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Two hurricane hunter planes and several National Hurricane Center officials were at Roanoke-Blacksburg Regional Airport on Wednesday for the 2018 Hurricane Awareness Tour. Crowds tour the WC-130 Hercules, seen behind, used for weather reconnaissance missions. The aircraft goes into storms and gathers data.

ROANOKE — The Hurricane Hunters are used to dealing with lashing rain and turbulent clouds during their long missions through monster storms.

On Wednesday, the weather was considerably more peaceful when storm-chasing aircraft from the U.S. Air Force Reserve and the National Oceanic and Atmospheric Administration made their first-ever visit to the Roanoke Valley.

At least 1,000 people lined up at Roanoke-Blacksburg Regional Airport to climb aboard the aircraft and ask the crews what it's like to get to the eye of the storm.

Two reconnaissance aircraft, parked side by side on a far corner of the tarmac, drew a steady line of students, members of the media, dignitaries and other visitors throughout the day.

NOAA's shiny white-and-blue WP-3D Orion and the Air Force's slate-gray WC-130J have similar functions and an identical mission: to make hurricane forecasts as accurate as possible.

What the cabins lack in comforts, they make up for with banks of wires, display screens and buttons, and a chute that fires instrument-filled probes down into the heart of each storm.

The planes also ferried in a slate of experts from the National Hurricane Center who depend on those airborne observations to predict when and where the storms will strike.

Instead of relaxing during the tropical off-season, they regard the year prior to June 1 as preparedness season.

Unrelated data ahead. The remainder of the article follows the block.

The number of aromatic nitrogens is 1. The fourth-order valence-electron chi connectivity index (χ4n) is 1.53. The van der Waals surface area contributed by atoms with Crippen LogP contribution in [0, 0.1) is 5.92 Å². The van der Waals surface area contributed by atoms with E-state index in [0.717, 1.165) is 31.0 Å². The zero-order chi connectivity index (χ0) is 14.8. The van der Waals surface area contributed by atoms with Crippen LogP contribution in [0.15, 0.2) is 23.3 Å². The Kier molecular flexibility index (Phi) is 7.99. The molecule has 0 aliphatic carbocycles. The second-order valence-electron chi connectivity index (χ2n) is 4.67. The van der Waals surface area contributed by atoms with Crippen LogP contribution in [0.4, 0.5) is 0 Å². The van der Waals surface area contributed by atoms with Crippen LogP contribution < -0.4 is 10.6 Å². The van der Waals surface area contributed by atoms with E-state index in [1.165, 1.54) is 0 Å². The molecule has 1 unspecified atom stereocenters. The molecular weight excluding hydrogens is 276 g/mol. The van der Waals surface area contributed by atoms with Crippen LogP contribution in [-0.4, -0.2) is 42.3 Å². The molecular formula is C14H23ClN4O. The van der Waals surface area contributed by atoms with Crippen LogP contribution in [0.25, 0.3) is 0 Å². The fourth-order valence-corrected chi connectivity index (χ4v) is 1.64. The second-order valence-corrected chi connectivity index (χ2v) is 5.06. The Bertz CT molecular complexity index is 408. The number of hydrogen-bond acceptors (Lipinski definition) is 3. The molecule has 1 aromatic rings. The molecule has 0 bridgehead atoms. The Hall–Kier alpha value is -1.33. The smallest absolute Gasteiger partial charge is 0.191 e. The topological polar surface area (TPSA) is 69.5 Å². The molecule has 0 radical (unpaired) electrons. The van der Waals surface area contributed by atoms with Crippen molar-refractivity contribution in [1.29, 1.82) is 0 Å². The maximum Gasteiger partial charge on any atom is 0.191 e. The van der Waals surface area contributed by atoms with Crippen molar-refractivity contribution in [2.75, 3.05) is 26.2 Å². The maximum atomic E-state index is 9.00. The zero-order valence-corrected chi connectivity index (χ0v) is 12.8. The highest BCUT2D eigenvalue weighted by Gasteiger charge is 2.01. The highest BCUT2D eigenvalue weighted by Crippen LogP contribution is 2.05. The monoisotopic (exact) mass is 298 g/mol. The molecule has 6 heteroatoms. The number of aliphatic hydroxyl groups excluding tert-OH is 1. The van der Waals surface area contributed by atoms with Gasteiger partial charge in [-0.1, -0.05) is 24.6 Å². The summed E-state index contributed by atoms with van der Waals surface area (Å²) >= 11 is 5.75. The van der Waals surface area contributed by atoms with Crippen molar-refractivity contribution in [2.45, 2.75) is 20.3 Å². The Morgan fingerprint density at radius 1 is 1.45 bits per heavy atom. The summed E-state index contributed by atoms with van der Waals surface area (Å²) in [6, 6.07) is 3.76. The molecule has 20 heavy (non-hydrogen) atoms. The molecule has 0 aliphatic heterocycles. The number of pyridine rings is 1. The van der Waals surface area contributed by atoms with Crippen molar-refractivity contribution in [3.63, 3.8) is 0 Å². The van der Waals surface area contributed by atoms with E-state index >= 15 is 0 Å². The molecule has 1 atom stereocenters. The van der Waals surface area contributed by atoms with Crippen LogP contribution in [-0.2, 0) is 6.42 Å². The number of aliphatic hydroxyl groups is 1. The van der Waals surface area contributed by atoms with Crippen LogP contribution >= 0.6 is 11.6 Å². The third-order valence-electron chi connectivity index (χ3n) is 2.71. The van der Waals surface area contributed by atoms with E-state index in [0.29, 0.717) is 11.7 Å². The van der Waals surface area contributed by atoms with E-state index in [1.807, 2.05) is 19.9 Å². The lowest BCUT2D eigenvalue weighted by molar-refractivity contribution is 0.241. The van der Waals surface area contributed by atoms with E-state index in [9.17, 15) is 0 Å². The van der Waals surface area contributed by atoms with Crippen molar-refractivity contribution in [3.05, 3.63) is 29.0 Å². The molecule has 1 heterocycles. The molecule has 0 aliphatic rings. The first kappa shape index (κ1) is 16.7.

The idea to have a hurricane-themed exhibition 220 miles from the nearest beach was quite intentional.

The deadliest and costliest natural disasters in Southwest Virginia history all began with swirls of clouds in the Atlantic, Caribbean or Gulf of Mexico.

And there will be more to come.


Sounding the alarm about inland flood danger is a priority for the director of the National Hurricane Center, Kenneth Graham.

"When you close your eyes and you think of a hurricane, you think wind, you think beach, you think coast," Graham said. "The reality is there are more fatalities from the inland impacts, from flash flooding, than there is on the coast."

Symbolically, three of the five stops on this week's East Coast hurricane awareness tour are in cities that are several hours away from the nearest ocean waves.

As Florence and Michael once again demonstrated last year, hurricanes are complicated beasts that can spread their dangers hundreds of miles inland and days after they've made landfall.

Constantly improving track forecasts and new storm surge-focused warnings are regarded as successes, but there's still work to do.

Graham said the National Hurricane Center is actively involved with social science research that aims to make its forecasts, graphics and warnings more relevant to the threats at hand.

The familiar, wind-based Saffir-Simpson scale doesn't convey flood danger, for example.

"There's no such thing as just a Category 1, or just a tropical storm," Graham emphasized.

In the past decade, Category 1 storms have been responsible for 175 deaths and $103 billion in damage across the U.S.


Everything came full circle on Wednesday for hurricane forecaster Mike Brennan, who gained a healthy respect for storms while growing up in the Roanoke Valley.

"My interest in weather was born here in Southwest Virginia," said Brennan, who now monitors the tropics from the hurricane center's Miami-area office.

A November 1985 flood caused by the remnants of Hurricane Juan washed away his grandmother's home in Salem.

Satellite and radar technology have grown up right along with his passion for weather.

But without the reconnaissance flights, the rapid changes that happen within storms like Irma and Michael would be a lot harder to anticipate.

"If you don't have aircraft data, the uncertainty bar gets a lot bigger," Brennan said.


Each year, the hurricane center plans awareness tours that alternate among the U.S. East Coast, Gulf Coast and Caribbean islands. Over the past decade, the nearest stops to the region were in Norfolk, Raleigh and Washington.

Not long after the gates opened to the public Wednesday, the organizers said that Roanoke's turnout surpassed the previous days' stops in Rhode Island, and Harrisburg, Pa., which drew about 650 people each.

The planes and the hurricane experts will make their way to appearances in Charlotte on Thursday and Brunswick, Ga., on Friday.

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